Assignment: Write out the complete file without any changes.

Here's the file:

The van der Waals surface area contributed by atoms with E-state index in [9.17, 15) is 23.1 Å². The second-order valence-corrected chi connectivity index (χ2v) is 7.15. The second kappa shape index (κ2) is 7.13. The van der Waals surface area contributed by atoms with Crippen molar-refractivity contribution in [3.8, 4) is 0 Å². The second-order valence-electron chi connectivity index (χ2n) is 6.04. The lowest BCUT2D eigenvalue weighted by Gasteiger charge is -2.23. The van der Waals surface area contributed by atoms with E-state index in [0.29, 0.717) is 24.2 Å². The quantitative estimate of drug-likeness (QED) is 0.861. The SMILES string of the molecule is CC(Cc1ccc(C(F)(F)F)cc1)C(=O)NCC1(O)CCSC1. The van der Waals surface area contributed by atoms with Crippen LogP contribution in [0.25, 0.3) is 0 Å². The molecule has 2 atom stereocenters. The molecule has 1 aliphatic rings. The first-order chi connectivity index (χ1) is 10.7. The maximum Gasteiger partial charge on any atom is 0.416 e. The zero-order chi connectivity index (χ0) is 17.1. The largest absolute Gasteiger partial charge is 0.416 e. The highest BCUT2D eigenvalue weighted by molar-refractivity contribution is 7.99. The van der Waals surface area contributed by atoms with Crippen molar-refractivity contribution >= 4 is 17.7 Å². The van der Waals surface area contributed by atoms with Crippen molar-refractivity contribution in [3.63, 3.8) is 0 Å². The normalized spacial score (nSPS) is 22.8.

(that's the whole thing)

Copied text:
The van der Waals surface area contributed by atoms with E-state index in [9.17, 15) is 23.1 Å². The second-order valence-corrected chi connectivity index (χ2v) is 7.15. The second kappa shape index (κ2) is 7.13. The van der Waals surface area contributed by atoms with Crippen molar-refractivity contribution in [3.8, 4) is 0 Å². The second-order valence-electron chi connectivity index (χ2n) is 6.04. The lowest BCUT2D eigenvalue weighted by Gasteiger charge is -2.23. The van der Waals surface area contributed by atoms with E-state index in [0.29, 0.717) is 24.2 Å². The quantitative estimate of drug-likeness (QED) is 0.861. The SMILES string of the molecule is CC(Cc1ccc(C(F)(F)F)cc1)C(=O)NCC1(O)CCSC1. The van der Waals surface area contributed by atoms with Crippen LogP contribution in [0.25, 0.3) is 0 Å². The molecule has 2 atom stereocenters. The molecule has 1 aliphatic rings. The first-order chi connectivity index (χ1) is 10.7. The maximum Gasteiger partial charge on any atom is 0.416 e. The zero-order chi connectivity index (χ0) is 17.1. The largest absolute Gasteiger partial charge is 0.416 e. The highest BCUT2D eigenvalue weighted by molar-refractivity contribution is 7.99. The van der Waals surface area contributed by atoms with Crippen molar-refractivity contribution >= 4 is 17.7 Å². The van der Waals surface area contributed by atoms with Crippen molar-refractivity contribution in [3.63, 3.8) is 0 Å². The normalized spacial score (nSPS) is 22.8.